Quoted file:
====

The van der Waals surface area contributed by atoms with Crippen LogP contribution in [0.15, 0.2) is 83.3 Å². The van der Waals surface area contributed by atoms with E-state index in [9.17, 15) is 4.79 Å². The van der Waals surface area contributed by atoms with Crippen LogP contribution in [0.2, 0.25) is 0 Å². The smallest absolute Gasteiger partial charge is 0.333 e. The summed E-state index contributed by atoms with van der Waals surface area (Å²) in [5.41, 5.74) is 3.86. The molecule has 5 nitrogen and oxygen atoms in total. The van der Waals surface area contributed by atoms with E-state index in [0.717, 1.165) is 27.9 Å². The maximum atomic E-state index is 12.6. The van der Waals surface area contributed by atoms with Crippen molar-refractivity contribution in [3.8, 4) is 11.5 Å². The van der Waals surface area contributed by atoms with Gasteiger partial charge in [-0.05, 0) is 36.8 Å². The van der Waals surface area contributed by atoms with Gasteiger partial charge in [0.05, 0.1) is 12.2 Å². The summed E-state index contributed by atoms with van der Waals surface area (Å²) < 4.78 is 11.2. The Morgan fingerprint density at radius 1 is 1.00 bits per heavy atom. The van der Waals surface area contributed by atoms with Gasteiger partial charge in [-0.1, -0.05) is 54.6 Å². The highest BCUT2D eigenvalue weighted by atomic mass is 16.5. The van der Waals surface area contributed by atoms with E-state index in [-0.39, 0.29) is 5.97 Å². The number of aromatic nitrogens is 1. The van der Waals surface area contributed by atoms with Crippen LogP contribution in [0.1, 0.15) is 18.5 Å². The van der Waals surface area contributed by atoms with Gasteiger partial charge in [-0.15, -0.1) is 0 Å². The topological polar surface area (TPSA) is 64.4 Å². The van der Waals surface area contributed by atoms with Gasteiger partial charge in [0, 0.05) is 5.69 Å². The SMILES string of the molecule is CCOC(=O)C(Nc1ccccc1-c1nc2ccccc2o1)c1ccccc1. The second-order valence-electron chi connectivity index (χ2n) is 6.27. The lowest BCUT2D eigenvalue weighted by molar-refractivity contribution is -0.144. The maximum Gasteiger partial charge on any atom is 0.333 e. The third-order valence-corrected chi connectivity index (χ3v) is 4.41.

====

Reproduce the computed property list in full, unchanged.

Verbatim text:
The van der Waals surface area contributed by atoms with Crippen LogP contribution in [0.15, 0.2) is 83.3 Å². The van der Waals surface area contributed by atoms with E-state index in [9.17, 15) is 4.79 Å². The van der Waals surface area contributed by atoms with Crippen LogP contribution in [0.2, 0.25) is 0 Å². The smallest absolute Gasteiger partial charge is 0.333 e. The summed E-state index contributed by atoms with van der Waals surface area (Å²) in [5.41, 5.74) is 3.86. The molecule has 5 nitrogen and oxygen atoms in total. The van der Waals surface area contributed by atoms with E-state index in [0.717, 1.165) is 27.9 Å². The maximum atomic E-state index is 12.6. The van der Waals surface area contributed by atoms with Crippen molar-refractivity contribution in [3.8, 4) is 11.5 Å². The van der Waals surface area contributed by atoms with Gasteiger partial charge in [-0.05, 0) is 36.8 Å². The van der Waals surface area contributed by atoms with Gasteiger partial charge in [0.05, 0.1) is 12.2 Å². The summed E-state index contributed by atoms with van der Waals surface area (Å²) < 4.78 is 11.2. The Morgan fingerprint density at radius 1 is 1.00 bits per heavy atom. The van der Waals surface area contributed by atoms with Gasteiger partial charge in [-0.1, -0.05) is 54.6 Å². The highest BCUT2D eigenvalue weighted by atomic mass is 16.5. The van der Waals surface area contributed by atoms with E-state index in [-0.39, 0.29) is 5.97 Å². The number of aromatic nitrogens is 1. The van der Waals surface area contributed by atoms with Crippen LogP contribution in [0.1, 0.15) is 18.5 Å². The van der Waals surface area contributed by atoms with Gasteiger partial charge in [-0.15, -0.1) is 0 Å². The topological polar surface area (TPSA) is 64.4 Å². The van der Waals surface area contributed by atoms with Gasteiger partial charge in [0, 0.05) is 5.69 Å². The SMILES string of the molecule is CCOC(=O)C(Nc1ccccc1-c1nc2ccccc2o1)c1ccccc1. The second-order valence-electron chi connectivity index (χ2n) is 6.27. The lowest BCUT2D eigenvalue weighted by molar-refractivity contribution is -0.144. The maximum Gasteiger partial charge on any atom is 0.333 e. The third-order valence-corrected chi connectivity index (χ3v) is 4.41.